Wednesday, August 18, 2010

All Dressed Up with No Time to Go

You remember those old-fashioned family vacations? Each family member had their pre-determined location in the station wagon, a station wagon with fake wood paneling on it sides making it look like it belonged in Robert Young’s den. In my family growing up Dad drove, I sat next to him and the oldest brother sat next to me on the front seat. Mom sat behind my father in order to reach each family member to hand them supplies: cups of water from the thermos, snack foods – including Space Food Sticks (I did not make those up, they were, and I quote from Wikipeida, a “non-frozen balance energy snack in rod form containing nutritionally balanced amounts of carbohydrate, fat and protein) and the occasional comic book. My kid sister sat in the back seat with Mom and the second oldest son had the run of the back of the station wagon. This was before car seats and seat belt laws so he lived back there with pillows and the luggage.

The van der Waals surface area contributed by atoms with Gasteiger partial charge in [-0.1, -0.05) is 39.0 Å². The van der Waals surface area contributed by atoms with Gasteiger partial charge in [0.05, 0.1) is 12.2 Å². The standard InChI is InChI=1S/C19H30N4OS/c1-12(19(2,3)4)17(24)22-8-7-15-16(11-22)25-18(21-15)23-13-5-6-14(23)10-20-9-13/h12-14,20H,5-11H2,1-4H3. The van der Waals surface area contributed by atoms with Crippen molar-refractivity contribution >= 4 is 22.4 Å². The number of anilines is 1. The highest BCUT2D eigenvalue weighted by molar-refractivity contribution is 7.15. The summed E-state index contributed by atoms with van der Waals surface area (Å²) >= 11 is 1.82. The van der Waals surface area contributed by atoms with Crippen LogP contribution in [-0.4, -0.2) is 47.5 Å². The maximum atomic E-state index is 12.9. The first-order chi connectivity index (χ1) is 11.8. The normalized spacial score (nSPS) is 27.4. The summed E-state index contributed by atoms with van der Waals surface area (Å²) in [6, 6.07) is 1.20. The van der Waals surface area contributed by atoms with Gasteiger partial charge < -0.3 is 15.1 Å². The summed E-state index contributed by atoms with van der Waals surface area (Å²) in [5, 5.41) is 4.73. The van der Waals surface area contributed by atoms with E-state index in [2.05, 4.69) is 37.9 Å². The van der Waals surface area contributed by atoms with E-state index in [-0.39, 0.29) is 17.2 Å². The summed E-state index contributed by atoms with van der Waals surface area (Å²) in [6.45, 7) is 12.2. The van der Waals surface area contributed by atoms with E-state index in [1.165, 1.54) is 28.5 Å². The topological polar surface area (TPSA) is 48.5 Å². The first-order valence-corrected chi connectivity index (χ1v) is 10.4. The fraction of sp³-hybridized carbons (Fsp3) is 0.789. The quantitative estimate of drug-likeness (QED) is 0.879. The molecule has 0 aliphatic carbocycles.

The biggest versions of these trips meant you were on the road visiting tourist traps, museums, malls, crummy roadside restaurants featuring gift shops with more things made in China than Beijing itself and, if your little sister was like mine, every gas station restroom between here and Galveston. The smaller ones had you visiting family members and bunking on a sleeper sofa with a mattress actually harder than the petrified sandwich crusts found when it was pulled open for the first time since the Eisenhower administration.

You remember those? So do I. That is exactly why my family did nothing like that this past summer.